Put Together an Emergency Kit: Put together a basic emergency. Check emergency equipment, such as flashlights, generators and storm shutters.
    Write or review your Family Emergency Plan: Before an emergency happens, sit down with your family or close friends and decide how you will get in contact with each other, where you will go, and what you will do in an emergency. Keep a copy of this plan in your emergency supplies kit or another safe place where you can access it in the event of a disaster.
    Review Your Insurance Policies: Review your insurance policies to ensure that you have adequate coverage for your home and personal property.
    Understand the local forecast products, especially the meaning of watches and warnings.
    Prepare your home.

    Photo: NOAA;link: https://www.weather.gov/wrn/hurricane_infographics;desc: How to prepare your home before hurricane comes.;

    Take Action

    When a hurricane threatens your community, be prepared to evacuate if you live in a storm surge risk area. Allow enough time to pack and inform friends and family if you need to leave your home.

    Secure your home: Cover all of your home's windows. Permanent storm shutters offer the best protection for windows. A second option is to board up windows with 5/8 inch exterior grade or marine plywood, built to fit, and ready to install. Buy supplies before the hurricane season rather than waiting for the pre-storm rush.
    Stayed tuned in: Check the websites of your local National Weather Service office and local government/emergency management office. Find out what type of emergencies could occur and how you should respond. Listen to the radio or TV stations for the latest storm news.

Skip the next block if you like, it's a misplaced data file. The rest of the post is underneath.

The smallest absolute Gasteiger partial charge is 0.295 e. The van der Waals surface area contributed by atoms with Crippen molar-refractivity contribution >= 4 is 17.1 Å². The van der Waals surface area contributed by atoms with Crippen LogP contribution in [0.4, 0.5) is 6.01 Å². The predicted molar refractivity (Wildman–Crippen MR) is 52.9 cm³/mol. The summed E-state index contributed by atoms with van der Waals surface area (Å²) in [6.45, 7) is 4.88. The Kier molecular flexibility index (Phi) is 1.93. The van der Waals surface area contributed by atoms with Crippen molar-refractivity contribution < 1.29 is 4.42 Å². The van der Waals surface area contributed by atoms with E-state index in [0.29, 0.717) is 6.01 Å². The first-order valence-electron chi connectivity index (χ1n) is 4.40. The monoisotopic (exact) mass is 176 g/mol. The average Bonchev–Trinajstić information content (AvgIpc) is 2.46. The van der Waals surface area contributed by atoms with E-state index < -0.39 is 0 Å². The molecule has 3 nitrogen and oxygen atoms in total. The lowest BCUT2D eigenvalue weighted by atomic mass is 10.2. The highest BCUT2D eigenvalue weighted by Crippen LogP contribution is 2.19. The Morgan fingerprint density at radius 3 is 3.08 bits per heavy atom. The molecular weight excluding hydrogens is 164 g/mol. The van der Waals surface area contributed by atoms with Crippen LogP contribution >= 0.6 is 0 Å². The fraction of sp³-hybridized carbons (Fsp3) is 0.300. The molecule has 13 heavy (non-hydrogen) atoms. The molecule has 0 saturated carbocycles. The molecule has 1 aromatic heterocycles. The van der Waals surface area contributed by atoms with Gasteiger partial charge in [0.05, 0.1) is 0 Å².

Follow instructions issued by local officials. Leave immediately if ordered!

    If NOT ordered to evacuate:

    • Take refuge in a small interior room, closet, or hallway on the lowest level during the storm.
    • Put as many walls between you and the outside as you can.
    • Stay away from windows, skylights, and glass doors.
    • If the eye of the storm passes over your area, there will be a short period of calm, but at the other side of the eye, the wind speed rapidly increases to hurricane force winds coming from the opposite direction.

    After a Hurricane

    • Continue listening the local news for the latest updates.
    • If you evacuated, return home only when officials say it is safe.
    • Once home, drive only if necessary and avoid flooded roads and washed-out bridges. If you must go out, watch for fallen objects in the road, downed electrical wires, and weakened walls, bridges, roads, and sidewalks that might collapse.
    • Walk carefully around the outside of your home to check for loose power lines, gas leaks, and structural damage.
    • Stay out of any building if you smell gas, if floodwaters remain around the building, if the building or home was damaged by fire, or if the authorities have not declared it safe.
    • Carbon monoxide poisoning is one of the leading causes of death after storms in areas dealing with power outages. Never use a portable generator inside your home or garage. * Review generator safety.
    • Use battery-powered flashlights. Do NOT use candles. Turn on your flashlight before entering a vacated building. The battery could produce a spark that could ignite leaking gas, if present.